Culminating years of significant thought and research into a dissertation is rewarding, but it can be very challenging too. Dissertation writing can also be an isolating experience where students work largely on their own.
The School of Graduate Studies (SGS) is committed to providing help and support to students throughout the dissertation writing process. SGS recommends scheduling regular consultations with the supervisor, attending formal dissertation writing seminars when offered, and joining student-organized groups to gain support and a sense of community. SGS also offers workshops to help with the logistical aspects of writing a dissertation and writing groups for students to help one another.
Here are some additional resources that can be of help:
Bookable Space at SGS
Many graduate units offer bookable space for dissertation writing groups; in addition, SGS makes space available.
To book space at 63 St. George and 65 St. George, please visit uoft.me/sgsrooms.
Graduate Centre for Academic Communication (GCAC)
The Graduate Centre for Academic Communication (GCAC) offers a wide range of workshops to support graduate student writing. Topics include writing literature reviews, mastering citation and sources, editing your work, and many more. Individual consultations are also available by appointment. See the full listing of current workshops.
Academic Success Centre
The Office of Student Life's Academic Success Centre offers graduate writing groups for students. Groups of ten graduate students, with the support of a Learning Strategist and graduate mentor, provide a small, informal and encouraging atmosphere for you to focus on your work and discuss your writing goals. The writing groups run throughout the calendar year. Get more information and register.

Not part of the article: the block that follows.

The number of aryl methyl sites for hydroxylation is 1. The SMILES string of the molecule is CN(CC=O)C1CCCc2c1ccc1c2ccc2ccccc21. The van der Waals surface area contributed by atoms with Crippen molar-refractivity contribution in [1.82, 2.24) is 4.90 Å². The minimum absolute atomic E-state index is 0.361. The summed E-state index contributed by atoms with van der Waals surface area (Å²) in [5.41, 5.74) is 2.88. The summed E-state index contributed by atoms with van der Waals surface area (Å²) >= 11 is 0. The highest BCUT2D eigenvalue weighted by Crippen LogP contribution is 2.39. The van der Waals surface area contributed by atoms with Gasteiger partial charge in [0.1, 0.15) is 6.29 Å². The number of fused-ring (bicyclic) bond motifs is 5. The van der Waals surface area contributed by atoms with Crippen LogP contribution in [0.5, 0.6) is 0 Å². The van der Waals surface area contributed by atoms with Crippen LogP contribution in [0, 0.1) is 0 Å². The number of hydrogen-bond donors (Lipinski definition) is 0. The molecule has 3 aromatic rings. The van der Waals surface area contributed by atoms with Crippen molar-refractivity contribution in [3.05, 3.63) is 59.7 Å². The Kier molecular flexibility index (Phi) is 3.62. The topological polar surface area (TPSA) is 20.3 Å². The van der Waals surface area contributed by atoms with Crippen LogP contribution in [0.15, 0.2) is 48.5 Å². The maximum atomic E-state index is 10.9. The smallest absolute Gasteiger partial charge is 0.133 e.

Dissertation Writing Roundtable
The purpose of the SGS dissertation writing roundtable is to share experiences of how members of student-organized, student-led groups can help one another--and help themselves--endure and thrive throughout the dissertation writing process. The roundtable includes a working lunch, with five presenters speaking for about five minutes each, followed by a broad conversation. Participating students are encouraged to take ideas back to their home units, to be shared with their local community of graduate students.
Next Roundtable dates: TBA
Roundtable on Alternative Models of Graduate Supervision: The "Lab" Model
The purpose of this SGS-hosted roundtable is to share ideas and experiences on alternate models of supervision--especially in cases where faculty are supervising a large number of doctoral students writing dissertations. The roundtable will discuss the "lab model," where conventional one-on-one meetings are supplemented by creative mentoring approaches, where students being supervised by a single faculty member form a research community. This format is typical in science labs and less common among humanities graduate units. Roundtables will include invited students who are part of such supervisory "lab" communities.
Next roundtable date: TBA
Resources for Writing Support
The student perspective:
Support Structures for Graduate Writing (Gradlife blog)
U of T grad students and faculty write about writing: How We Write: Thirteen Ways of Looking at a Blank Page (open access)
University of Toronto, Graduate Supervision Guidelines - Students (2016)